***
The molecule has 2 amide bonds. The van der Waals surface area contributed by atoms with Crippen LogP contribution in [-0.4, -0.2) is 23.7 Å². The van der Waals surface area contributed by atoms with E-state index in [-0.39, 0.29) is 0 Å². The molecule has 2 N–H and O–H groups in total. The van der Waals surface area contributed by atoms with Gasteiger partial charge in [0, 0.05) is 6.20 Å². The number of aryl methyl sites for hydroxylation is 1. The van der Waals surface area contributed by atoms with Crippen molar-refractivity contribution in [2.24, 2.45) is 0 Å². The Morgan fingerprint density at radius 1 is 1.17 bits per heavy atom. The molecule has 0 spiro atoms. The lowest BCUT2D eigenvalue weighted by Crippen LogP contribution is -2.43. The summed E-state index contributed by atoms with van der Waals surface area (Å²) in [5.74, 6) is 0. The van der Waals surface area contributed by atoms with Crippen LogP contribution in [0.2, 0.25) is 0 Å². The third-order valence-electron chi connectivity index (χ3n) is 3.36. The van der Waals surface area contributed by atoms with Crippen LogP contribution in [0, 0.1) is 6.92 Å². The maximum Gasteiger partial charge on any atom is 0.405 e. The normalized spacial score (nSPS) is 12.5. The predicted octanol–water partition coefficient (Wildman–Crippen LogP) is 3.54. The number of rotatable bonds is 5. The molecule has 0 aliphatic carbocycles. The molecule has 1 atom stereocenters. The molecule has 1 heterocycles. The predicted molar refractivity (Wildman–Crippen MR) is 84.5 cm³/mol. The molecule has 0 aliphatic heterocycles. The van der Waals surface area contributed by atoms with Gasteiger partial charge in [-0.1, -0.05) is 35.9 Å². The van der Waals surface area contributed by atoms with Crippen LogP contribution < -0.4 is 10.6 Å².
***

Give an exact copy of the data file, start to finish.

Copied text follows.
The molecule has 2 amide bonds. The van der Waals surface area contributed by atoms with Crippen LogP contribution in [-0.4, -0.2) is 23.7 Å². The van der Waals surface area contributed by atoms with E-state index in [-0.39, 0.29) is 0 Å². The molecule has 2 N–H and O–H groups in total. The van der Waals surface area contributed by atoms with Gasteiger partial charge in [0, 0.05) is 6.20 Å². The number of aryl methyl sites for hydroxylation is 1. The van der Waals surface area contributed by atoms with Crippen molar-refractivity contribution in [2.24, 2.45) is 0 Å². The Morgan fingerprint density at radius 1 is 1.17 bits per heavy atom. The molecule has 0 spiro atoms. The lowest BCUT2D eigenvalue weighted by Crippen LogP contribution is -2.43. The summed E-state index contributed by atoms with van der Waals surface area (Å²) in [5.74, 6) is 0. The van der Waals surface area contributed by atoms with Crippen LogP contribution in [0.2, 0.25) is 0 Å². The third-order valence-electron chi connectivity index (χ3n) is 3.36. The van der Waals surface area contributed by atoms with Crippen LogP contribution in [0, 0.1) is 6.92 Å². The maximum Gasteiger partial charge on any atom is 0.405 e. The normalized spacial score (nSPS) is 12.5. The predicted octanol–water partition coefficient (Wildman–Crippen LogP) is 3.54. The number of rotatable bonds is 5. The molecule has 0 aliphatic carbocycles. The molecule has 1 atom stereocenters. The molecule has 1 heterocycles. The predicted molar refractivity (Wildman–Crippen MR) is 84.5 cm³/mol. The molecule has 0 aliphatic heterocycles. The van der Waals surface area contributed by atoms with Gasteiger partial charge in [-0.1, -0.05) is 35.9 Å². The van der Waals surface area contributed by atoms with Crippen LogP contribution < -0.4 is 10.6 Å².